Project description:Members of the uncultured bacterial genus Candidatus Accumulibacter are capable of intracellular accumulation of inorganic phosphate in activated sludge wastewater treatment plants (WWTPs) performing enhanced biological phosphorus removal, but were also recently shown to inhabit freshwater and estuarine sediments. Additionally, metagenomic sequencing of two bioreactor cultures enriched in Candidatus Accumulibacter, but housed on separate continents, revealed the potential for global dispersal of particular Candidatus Accumulibacter strains, which we hypothesize is facilitated by the ability of Candidatus Accumulibacter to persist in environmental habitats. In the current study, we used sequencing of a phylogenetic marker, the ppk1 gene, to characterize Candidatus Accumulibacter populations in diverse environments, at varying distances from WWTPs. We discovered several new lineages of Candidatus Accumulibacter which had not previously been detected in WWTPs, and also uncovered new diversity and structure within previously detected lineages. Habitat characteristics were found to be a key determinant of Candidatus Accumulibacter lineage distribution while, as predicted, geographic distance played little role in limiting dispersal on a regional scale. However, on a local scale, enrichment of particular Candidatus Accumulibacter lineages in WWTP appeared to impact local environmental populations. These results provide evidence of ecological differences among Candidatus Accumulibacter lineages.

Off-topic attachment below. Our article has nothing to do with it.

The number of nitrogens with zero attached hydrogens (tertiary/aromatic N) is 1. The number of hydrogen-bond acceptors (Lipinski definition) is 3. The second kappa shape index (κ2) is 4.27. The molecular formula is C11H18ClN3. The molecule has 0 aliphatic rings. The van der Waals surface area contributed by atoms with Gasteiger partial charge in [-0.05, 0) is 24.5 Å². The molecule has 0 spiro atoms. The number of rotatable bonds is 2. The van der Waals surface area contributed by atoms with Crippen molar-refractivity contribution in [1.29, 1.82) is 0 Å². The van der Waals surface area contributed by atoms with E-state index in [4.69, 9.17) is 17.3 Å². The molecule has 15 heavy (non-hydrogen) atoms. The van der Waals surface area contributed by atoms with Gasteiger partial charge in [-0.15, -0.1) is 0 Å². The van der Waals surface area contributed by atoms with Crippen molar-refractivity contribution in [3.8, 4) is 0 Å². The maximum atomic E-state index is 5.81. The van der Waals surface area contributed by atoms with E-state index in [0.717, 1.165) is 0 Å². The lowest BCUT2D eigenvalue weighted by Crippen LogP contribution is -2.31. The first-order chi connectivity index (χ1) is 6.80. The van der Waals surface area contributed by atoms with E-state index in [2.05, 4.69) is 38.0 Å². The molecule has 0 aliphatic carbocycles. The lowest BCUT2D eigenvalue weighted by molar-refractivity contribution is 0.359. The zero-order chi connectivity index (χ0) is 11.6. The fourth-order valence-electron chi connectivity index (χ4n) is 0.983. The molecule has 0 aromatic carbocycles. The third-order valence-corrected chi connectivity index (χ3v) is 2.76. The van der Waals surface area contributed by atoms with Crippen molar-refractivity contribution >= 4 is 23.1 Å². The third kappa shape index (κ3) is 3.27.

Project description:Members of the genus Candidatus Accumulibacter are important in many wastewater treatment systems performing enhanced biological phosphorus removal (EBPR). The Accumulibacter lineage can be subdivided phylogenetically into multiple clades, and previous work showed that these clades are ecologically distinct. The complete genome of Candidatus Accumulibacter phosphatis strain UW-1, a member of Clade IIA, was previously sequenced. Here, we report a draft genome sequence of Candidatus Accumulibacter spp. strain UW-2, a member of Clade IA, assembled following shotgun metagenomic sequencing of laboratory-scale bioreactor sludge. We estimate the genome to be 80-90% complete. Although the two clades share 16S rRNA sequence identity of >98.0%, we observed a remarkable lack of synteny between the two genomes. We identified 2317 genes shared between the two genomes, with an average nucleotide identity (ANI) of 78.3%, and accounting for 49% of genes in the UW-1 genome. Unlike UW-1, the UW-2 genome seemed to lack genes for nitrogen fixation and carbon fixation. Despite these differences, metabolic genes essential for denitrification and EBPR, including carbon storage polymer and polyphosphate metabolism, were conserved in both genomes. The ANI from genes associated with EBPR was statistically higher than that from genes not associated with EBPR, indicating a high selective pressure in EBPR systems. Further, we identified genomic islands of foreign origins including a near-complete lysogenic phage in the Clade IA genome. Interestingly, Clade IA appeared to be more phage susceptible based on it containing only a single Clustered Regularly Interspaced Short Palindromic Repeats locus as compared with the two found in Clade IIA. Overall, the comparative analysis provided a genetic basis to understand physiological differences and ecological niches of Accumulibacter populations, and highlights the importance of diversity in maintaining system functional resilience.